and b) I think that looking for happy endings on earth to our sufferings seems to put all the focus on earthly outcomes, and not on the only happy ending we can hope for. We’re not meant to have lots of happy endings here on earth, we’re made for Heaven and that can be our only happy ending. Sure, there can be happiness along the way, but we can’t expect that to always be our life. I’m reminded of Romans 5:3-4 – St. Paul doesn’t say that suffering and trials produce consolation prizes or good (earthly) things, but that they ultimately produce hope. And what else can we hope in, but hope in God and our salvation?

    Ah, another long comment. I should probably pay attention to my children now. They are only running slightly amuck. ๐Ÿ™‚

    • Amber says:

      And a further thought (since I’m already writing long comments!) if we try to short circuit the work of suffering by only trying to point to whatever good things we can find, what does that do to our ability to grow and build towards God? How do we build that hope that St. Paul speaks of?

      I have no idea what the short answer is to this though – is there a way to change the perspective of the conversation – shining a light on role of the suffering and Katie’s intrinsic value (rather than demeaning her by only allowing her a relative value) – or is the only response to smile and nod and pray for the person?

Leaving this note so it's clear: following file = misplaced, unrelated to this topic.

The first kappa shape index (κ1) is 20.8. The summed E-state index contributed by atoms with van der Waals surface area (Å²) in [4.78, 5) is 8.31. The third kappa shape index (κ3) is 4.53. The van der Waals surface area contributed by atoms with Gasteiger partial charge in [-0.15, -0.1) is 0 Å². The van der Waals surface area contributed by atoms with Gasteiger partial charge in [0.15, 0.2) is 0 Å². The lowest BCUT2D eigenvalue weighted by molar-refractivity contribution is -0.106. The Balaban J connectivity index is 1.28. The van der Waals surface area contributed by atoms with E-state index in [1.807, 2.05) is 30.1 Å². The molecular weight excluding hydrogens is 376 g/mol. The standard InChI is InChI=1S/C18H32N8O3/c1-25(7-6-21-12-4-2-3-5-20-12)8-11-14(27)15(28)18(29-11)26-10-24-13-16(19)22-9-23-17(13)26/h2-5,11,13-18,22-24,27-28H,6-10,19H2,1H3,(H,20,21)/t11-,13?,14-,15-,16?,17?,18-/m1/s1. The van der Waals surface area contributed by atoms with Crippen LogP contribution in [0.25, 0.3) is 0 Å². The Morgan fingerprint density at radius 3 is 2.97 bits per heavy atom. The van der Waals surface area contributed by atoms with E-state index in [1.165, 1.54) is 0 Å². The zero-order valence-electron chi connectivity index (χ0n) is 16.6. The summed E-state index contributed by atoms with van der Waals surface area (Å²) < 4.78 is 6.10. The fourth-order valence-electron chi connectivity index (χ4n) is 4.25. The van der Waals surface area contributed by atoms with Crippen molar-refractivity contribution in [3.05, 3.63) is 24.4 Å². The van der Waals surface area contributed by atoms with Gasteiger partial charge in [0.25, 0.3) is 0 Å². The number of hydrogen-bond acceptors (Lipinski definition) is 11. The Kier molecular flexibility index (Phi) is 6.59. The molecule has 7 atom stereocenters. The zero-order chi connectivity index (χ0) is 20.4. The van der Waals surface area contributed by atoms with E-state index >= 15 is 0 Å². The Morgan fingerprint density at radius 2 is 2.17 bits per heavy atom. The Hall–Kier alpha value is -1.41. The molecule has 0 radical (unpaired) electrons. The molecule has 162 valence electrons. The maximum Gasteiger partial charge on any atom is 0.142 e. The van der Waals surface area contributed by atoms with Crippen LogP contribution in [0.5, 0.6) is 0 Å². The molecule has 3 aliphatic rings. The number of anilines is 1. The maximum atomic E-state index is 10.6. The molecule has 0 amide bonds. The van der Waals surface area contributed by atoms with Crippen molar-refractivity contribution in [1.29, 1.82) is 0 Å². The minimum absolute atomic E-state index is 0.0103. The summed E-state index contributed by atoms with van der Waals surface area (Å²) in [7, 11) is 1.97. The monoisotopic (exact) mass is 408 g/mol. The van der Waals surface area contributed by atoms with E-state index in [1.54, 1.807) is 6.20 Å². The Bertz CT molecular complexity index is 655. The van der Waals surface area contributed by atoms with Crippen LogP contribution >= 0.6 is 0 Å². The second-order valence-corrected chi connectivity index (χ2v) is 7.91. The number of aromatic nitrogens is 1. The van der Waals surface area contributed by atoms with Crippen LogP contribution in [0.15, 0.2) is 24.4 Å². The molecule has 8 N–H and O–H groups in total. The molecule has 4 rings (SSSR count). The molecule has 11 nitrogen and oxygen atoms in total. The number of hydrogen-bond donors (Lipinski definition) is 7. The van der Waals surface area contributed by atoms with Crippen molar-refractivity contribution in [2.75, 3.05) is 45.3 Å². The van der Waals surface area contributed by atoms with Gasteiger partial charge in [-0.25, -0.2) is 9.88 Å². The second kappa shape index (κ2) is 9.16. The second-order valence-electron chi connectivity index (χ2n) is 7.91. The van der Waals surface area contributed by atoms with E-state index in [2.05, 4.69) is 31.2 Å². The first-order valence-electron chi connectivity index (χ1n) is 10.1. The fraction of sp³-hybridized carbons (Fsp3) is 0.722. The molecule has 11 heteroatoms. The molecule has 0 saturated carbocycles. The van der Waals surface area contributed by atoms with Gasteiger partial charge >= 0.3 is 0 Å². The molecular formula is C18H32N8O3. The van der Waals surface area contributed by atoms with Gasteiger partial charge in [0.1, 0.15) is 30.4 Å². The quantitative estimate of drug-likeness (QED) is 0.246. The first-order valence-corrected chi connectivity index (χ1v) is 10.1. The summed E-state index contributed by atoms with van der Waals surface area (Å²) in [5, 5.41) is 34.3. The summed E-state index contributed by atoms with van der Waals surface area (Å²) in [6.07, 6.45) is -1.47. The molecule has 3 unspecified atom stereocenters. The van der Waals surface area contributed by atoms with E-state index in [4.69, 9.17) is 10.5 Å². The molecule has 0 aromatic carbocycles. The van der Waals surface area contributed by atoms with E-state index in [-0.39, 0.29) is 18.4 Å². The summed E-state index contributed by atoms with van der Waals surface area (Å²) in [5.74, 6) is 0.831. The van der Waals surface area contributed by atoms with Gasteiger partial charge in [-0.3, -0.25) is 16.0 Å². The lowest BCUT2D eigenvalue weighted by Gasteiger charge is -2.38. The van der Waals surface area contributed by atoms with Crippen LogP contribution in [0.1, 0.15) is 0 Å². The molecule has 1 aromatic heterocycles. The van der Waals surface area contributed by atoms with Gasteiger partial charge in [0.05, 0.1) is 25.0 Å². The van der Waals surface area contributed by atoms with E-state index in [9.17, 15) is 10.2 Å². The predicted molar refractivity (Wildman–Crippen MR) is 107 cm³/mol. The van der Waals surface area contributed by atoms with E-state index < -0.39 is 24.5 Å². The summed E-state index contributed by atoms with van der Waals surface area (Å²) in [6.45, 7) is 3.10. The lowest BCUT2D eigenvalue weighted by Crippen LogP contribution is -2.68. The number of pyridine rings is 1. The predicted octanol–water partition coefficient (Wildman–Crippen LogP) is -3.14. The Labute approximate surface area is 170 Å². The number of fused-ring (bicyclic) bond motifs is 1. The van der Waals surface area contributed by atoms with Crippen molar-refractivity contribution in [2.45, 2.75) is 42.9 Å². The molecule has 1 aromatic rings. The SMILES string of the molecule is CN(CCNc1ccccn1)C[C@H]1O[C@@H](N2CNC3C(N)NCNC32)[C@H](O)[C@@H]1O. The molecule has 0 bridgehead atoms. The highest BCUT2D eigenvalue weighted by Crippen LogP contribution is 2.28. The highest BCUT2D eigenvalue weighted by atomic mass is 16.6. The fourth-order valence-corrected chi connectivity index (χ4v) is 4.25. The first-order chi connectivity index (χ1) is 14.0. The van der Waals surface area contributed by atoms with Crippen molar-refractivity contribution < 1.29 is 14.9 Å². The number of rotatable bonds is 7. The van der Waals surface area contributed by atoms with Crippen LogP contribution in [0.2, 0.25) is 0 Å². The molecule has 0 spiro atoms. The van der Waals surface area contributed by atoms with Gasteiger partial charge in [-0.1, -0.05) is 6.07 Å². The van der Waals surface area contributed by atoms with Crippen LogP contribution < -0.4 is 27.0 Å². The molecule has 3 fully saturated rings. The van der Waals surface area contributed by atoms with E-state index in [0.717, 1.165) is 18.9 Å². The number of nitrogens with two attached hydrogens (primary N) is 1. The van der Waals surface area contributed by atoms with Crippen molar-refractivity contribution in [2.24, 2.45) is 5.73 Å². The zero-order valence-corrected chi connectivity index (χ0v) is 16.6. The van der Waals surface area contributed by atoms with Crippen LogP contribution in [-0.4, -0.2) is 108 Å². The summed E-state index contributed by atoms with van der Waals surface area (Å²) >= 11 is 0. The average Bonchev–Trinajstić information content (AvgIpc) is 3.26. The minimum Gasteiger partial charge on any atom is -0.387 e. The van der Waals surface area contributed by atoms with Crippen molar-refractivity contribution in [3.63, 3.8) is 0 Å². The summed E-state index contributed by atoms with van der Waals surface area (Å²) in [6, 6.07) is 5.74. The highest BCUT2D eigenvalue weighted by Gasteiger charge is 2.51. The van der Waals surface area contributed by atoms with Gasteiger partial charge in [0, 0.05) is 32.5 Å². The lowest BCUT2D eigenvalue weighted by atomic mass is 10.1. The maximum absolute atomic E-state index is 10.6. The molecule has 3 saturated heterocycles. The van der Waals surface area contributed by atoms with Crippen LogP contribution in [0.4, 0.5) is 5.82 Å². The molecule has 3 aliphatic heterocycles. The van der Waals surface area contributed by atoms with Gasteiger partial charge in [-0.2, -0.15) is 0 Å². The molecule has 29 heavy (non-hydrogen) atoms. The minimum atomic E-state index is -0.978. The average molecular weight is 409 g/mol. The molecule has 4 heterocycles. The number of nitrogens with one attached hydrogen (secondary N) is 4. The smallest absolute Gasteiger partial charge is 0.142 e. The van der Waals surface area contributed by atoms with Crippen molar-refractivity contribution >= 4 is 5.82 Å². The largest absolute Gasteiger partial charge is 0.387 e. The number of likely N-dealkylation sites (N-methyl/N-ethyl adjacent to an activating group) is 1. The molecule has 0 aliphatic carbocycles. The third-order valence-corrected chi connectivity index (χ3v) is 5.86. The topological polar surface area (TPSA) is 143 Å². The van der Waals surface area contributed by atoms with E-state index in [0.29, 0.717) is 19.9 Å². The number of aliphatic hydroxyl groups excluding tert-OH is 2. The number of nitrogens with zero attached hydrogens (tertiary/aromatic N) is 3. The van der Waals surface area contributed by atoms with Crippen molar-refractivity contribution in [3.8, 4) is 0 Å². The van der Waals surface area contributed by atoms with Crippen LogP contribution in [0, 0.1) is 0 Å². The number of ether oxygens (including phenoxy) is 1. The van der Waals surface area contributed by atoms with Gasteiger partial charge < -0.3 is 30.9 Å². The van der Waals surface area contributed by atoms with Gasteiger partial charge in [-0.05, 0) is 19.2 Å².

• Jenn says:

      Well said, Amber. That’s what I continually come back to – we’re made for heaven, and so many of the promises we try to claim for the here and now were really meant for a much more eternal perspective.

      Really, it feels as though it objectifies both girls – Katie as the consolation prize and A as having worth only in what she brought to us. As Sarah pointed out, the situation was horrible because of our loss, yes, but even more because of the losses A experienced and will continue to experience.

      And smiling and nodding and praying has been my default response. I don’t know if there’s a better way of handling it or not – these types of interactions tend to be brief, and it seems to do anything else requires more time and depth than are typically present. But I don’t know if that’s just my non-confrontational side speaking or not.

    • Amber says:

      That’s a really good point about objectifying both girls, Jenn. And it is so hard to discern the whole non-confrontational tendencies vs. a response that is appropriate for the time and place. I struggle with that too.

  3. jywatkins says:

    It’s so hard to speak to someone’s suffering. I love how you say that the blessings don’t erase the sufferings. It’s so true. We all can find so much to be thankful for but that doesn’t mean our suffering is any less since we all also go through times of grief and pain. I often don’t know what to say when I know a friend has been through something hard, but just acknowledging it without belittling it or excusing it is a good place to begin.